- Would you say that Rhode Island government is doing a better job, worse job or about the same as other state governments? Better job 4.3%; Worse job 61.2%; About the same 28.6%; No opinion 5.9%
- Would you describe the state of the nation’s economy these days as Excellent 0.7%; Good 26.4%; Not so good 41.7%; Poor 29.8%; Don’t know 1.4%
- Would you describe the state of Rhode Island’s economy these days as Excellent 0.5%; Good 6.8%; Not so good 36.5%; Poor 55.0%; Don’t know 1.2%
- Would you describe the state of your own personal finances these days as Excellent 8.2%; Good 52.1%; Not so good 26.3%; Poor 10.1%; Don’t know 3.4%
- If the election for mayor of Providence were being held today and these were the candidates, who would you vote for? Jorge O. Elorza 47.6%; Daniel S. Harrop 3.0%; Vincent A. Cianci, Jr. 37.2%; Undecided 12.2%
Questions and answers for Providence mayoral poll conducted Oct. 20-22, 2014
Results from this poll are based on a telephone survey of a random sample of 500 registered voters in Providence. The sample is comprised of registered likely voters and those who already voted. The poll has a margin of error of 4.4 percent. Note that totals may not add up to 100 percent due to rounding.
The distribution of voters in the sample by gender were 45.0 percent male and 55.0 percent female. By age, respondents were 24.0 percent ages 18-39; 35.0 percent ages 40-59; 41.0 percent ages 60 and older. By party affiliation, respondents were 63.2 percent Democrats; 5.0 percent Republicans; 28.4 percent Independents; and 0.4 percent unaffiliated/other. Results for the third question represent 28 respondents who had already voted.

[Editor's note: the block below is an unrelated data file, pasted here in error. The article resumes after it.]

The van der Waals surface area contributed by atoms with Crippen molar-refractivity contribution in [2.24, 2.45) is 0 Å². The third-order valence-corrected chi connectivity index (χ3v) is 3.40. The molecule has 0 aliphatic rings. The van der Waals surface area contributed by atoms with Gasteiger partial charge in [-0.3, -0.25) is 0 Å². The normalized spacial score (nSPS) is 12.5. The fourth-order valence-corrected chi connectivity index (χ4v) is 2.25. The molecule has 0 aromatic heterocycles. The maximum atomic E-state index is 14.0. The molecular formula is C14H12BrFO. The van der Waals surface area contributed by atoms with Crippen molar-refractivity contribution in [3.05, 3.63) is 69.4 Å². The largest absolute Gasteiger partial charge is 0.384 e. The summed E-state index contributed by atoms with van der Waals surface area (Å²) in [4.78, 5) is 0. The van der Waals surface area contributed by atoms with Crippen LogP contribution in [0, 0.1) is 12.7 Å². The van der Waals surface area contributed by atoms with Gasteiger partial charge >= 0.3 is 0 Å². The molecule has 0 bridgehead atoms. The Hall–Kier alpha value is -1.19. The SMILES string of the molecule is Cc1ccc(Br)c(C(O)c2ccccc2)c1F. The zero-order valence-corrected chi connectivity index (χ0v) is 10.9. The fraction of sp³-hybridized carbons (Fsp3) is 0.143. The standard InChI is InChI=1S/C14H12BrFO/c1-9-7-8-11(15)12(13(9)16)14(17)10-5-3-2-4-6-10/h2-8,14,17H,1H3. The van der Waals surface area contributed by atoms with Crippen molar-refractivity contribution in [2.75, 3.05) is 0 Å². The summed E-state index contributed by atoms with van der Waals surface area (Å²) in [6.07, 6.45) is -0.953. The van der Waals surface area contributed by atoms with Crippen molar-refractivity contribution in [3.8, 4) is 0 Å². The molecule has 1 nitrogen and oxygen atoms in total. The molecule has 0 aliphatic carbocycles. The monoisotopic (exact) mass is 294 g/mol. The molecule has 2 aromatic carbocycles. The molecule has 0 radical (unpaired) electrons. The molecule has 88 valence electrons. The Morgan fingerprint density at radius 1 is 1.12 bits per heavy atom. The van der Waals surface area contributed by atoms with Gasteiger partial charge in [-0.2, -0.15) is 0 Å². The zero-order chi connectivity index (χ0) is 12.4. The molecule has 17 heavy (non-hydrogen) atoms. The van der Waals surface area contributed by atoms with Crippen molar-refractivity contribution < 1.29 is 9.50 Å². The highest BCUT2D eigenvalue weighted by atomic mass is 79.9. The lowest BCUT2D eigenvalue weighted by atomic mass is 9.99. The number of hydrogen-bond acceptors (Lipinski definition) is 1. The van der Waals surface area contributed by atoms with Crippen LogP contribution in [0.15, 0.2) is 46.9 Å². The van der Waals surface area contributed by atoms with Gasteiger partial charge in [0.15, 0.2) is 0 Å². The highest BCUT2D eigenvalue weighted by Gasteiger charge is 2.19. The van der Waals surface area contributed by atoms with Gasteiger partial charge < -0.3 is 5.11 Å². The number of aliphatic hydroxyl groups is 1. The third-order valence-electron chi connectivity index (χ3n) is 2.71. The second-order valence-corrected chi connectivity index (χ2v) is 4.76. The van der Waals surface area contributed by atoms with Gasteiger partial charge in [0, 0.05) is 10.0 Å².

Interviews were conducted on landlines and cell phones Oct. 21-22, 2014. Researchers from the A. Alfred Taubman Center for Public Policy’s John Hazen White Public Opinion Laboratory designed the survey instrument and conducted the analysis. The Taubman Center contracted David Binder Research Inc. to conduct interviews.
- If the election for mayor of Providence were being held today, for whom would you vote? Jorge O. Elorza 42.6% (with 3.4% leaning toward Elorza); Daniel S. Harrop 2.2% (with 0.4% leaning toward Harrop); Vincent A. Cianci Jr. 31.6% (with 3.6% leaning toward Cianci); Someone else 0.6%; Would abstain 0.4%; Undecided 9.6%
- How much of a chance is there that you will change your mind and support another candidate? Strong chance 5%; Slight chance 15%; Just a very small chance 10%; No chance at all 68.3%; Not sure/prefer not to say 1.7%
- (For respondents who have already voted) In the race for mayor, for whom did you vote? Jorge O. Elorza 42.9%; Daniel S. Harrop 3.6%; Vincent A. Cianci Jr. 50%; Did not vote 3.6%